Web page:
Dr Julio Fernandez-Mendoza
Insomnia with objective short sleep duration is associated with a significantly increased risk of cognitive impairment (CI), particularly as it relates to cardiometabolic health, new research suggests.
Results of a population-based analysis show that participants who reported poor sleep or chronic insomnia and who objectively slept less than 6 hours per night had a twofold increased risk for CI.
The findings suggest that insomnia with objective short sleep duration is a more severe phenotype that is associated with cardiovascular, cerebrovascular, and neurocognitive disease, according to the researchers. The findings also indicate that objective sleep measures may reflect a patient’s insomnia severity and phenotype.
“This is the first study to show that adults who complain of insomnia and sleep objectively fewer than 6 hours in the lab have a twofold increased prevalence of mild cognitive impairment, particularly cognitive impairment associated with vascular contributors such as stage 2 hypertension, type 2 diabetes, heart disease, or stroke,” Julio Fernandez-Mendoza, PhD, associate professor of psychiatry at Penn State University College of Medicine in Hershey, Pennsylvania, told Medscape Medical News.
The research was published online September 24 in Sleep.
The prevalence of insomnia symptoms in the general population may be as high as 30%, and approximately 15% of the general population has chronic insomnia.
Previous research has established an association between insomnia and psychiatric disorders, but fewer studies have examined the association between insomnia and cognitive impairment.
Furthermore, many studies that have analyzed the relationship between sleep and cognitive impairment have relied on self-reported measures of sleep, rather than objective measures.
For the study, researchers examined data from the Penn State Adult Cohort, which was a random, population-based sample of 1741 adults. Each participant spent one night in the sleep laboratory, during which he or she underwent 8 hours of polysomnography.
Participants also completed a questionnaire about sleep disorders, physical and mental health status, and substance use. They reported having normal sleep, poor sleep, or chronic insomnia.
The investigators obtained each participant’s clinical history, including mental and physical health conditions. Participants also underwent a battery of neuropsychological tests, including the Mini-Mental State Examination, the Symbol Digit Modalities Test, and the Trail Making Test.
The analysis included 1524 participants. The study population had a mean age of 48.9 years. Approximately 47% of participants were men, and about 92% were non-Hispanic Whites.
A total of 155 participants (10.2%) had CI. Overall, 899 participants (59%) reported normal sleep, 453 (30%) reported poor sleep, and 172 (11%) reported chronic insomnia.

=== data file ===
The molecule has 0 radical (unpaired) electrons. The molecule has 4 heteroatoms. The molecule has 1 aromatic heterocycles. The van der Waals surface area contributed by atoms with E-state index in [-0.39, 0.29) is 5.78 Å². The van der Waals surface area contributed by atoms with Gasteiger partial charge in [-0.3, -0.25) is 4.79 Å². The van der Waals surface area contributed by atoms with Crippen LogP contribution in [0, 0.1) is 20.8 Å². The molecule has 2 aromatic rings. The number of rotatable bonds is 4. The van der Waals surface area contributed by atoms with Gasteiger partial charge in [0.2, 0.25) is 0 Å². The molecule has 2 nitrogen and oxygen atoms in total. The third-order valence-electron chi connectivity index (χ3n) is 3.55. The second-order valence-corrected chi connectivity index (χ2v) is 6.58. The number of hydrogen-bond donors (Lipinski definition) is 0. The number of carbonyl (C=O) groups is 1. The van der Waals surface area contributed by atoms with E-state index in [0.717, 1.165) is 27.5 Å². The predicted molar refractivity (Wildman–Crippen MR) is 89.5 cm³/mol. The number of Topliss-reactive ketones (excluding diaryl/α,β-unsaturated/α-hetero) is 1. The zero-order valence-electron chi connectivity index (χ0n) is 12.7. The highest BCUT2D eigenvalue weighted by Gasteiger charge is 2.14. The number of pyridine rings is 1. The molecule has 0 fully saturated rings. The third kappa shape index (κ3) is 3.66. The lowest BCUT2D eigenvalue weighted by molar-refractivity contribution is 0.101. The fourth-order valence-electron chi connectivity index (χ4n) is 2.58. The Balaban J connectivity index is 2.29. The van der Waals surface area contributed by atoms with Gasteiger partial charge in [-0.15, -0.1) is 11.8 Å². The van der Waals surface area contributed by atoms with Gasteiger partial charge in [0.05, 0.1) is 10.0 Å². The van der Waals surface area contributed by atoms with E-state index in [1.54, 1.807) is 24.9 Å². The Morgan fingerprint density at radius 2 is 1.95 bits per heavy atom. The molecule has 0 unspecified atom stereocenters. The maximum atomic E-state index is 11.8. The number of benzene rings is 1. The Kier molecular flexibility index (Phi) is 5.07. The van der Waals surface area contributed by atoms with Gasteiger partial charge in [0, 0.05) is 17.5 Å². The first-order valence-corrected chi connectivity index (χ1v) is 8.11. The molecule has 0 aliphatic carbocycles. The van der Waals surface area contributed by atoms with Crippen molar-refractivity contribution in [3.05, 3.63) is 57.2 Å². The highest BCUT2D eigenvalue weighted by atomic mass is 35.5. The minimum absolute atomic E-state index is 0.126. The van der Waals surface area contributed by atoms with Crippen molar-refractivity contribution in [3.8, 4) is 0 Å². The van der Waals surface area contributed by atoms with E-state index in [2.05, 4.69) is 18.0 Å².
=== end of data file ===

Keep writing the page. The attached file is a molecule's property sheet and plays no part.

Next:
Need for Objective Assessment
Poor sleep and chronic insomnia were not significantly associated with CI or possible vascular cognitive impairment (pVCI). However, objective short sleep duration was significantly linked to CI (odds ratio [OR], 1.90) and marginally associated with pVCI (OR, 1.53).
Participants with self-reported poor sleep or chronic insomnia who slept less than 6 hours had a significantly increased risk of CI (OR, 2.06 and 2.18, respectively), as well as increased risk of pVCI (OR, 1.94 and 2.33, respectively), compared with participants with self-reported normal sleep who objectively slept 6 hours or more (ie, the reference group).
But participants who reported poor sleep or chronic insomnia and slept objectively more than 6 hours did not have a significantly increased risk of CI (OR, 0.72 and 0.75, respectively) or increased risk of pVCI (OR, 1.08 and 0.76, respectively), compared with the reference group.
In addition, those who reported normal sleep and slept objectively less than 6 hours had a higher prevalence of cognitive impairment compared with the reference group. However, this association was not statistically significant after controlling for potential confounding factors.
“Demographic and clinical factors, such as other physical and mental health conditions, may account for some of the observed association in these short sleepers without insomnia symptoms,” said Fernandez-Mendoza. The finding “also suggests that there is a significant subset of noncomplaining, natural short sleepers who do not have cognitive sequelae.”
Patients with insomnia and vascular risk factors or diseases should undergo objective sleep and cognitive evaluation, he added. To rely solely on these patients’ subjective reports would be inappropriate.
Patients with mild cognitive impairment who complain of insomnia should undergo a sleep study to examine the potential contribution of sleep apnea and other sleep disorders and to identify insomnia associated with objective short sleep, which may require specific treatment approaches, he added.
“These data indicate that patients with insomnia and objective short sleep duration, who are more likely to have cardiometabolic conditions and mild cognitive impairment, may require more targeted treatments, such as the combination of cognitive-behavioral and pharmacological therapies, when addressing the clustering of impairing conditions,” said Fernandez-Mendoza.
The study was funded by the American Heart Association and the National Heart, Lung, and Blood Institute within the National Institutes of Health. Fernandez-Mendoza received a research grant from the American Heart Association for this study. He had no other disclosures.
Sleep. Published online September 24, 2020. Abstract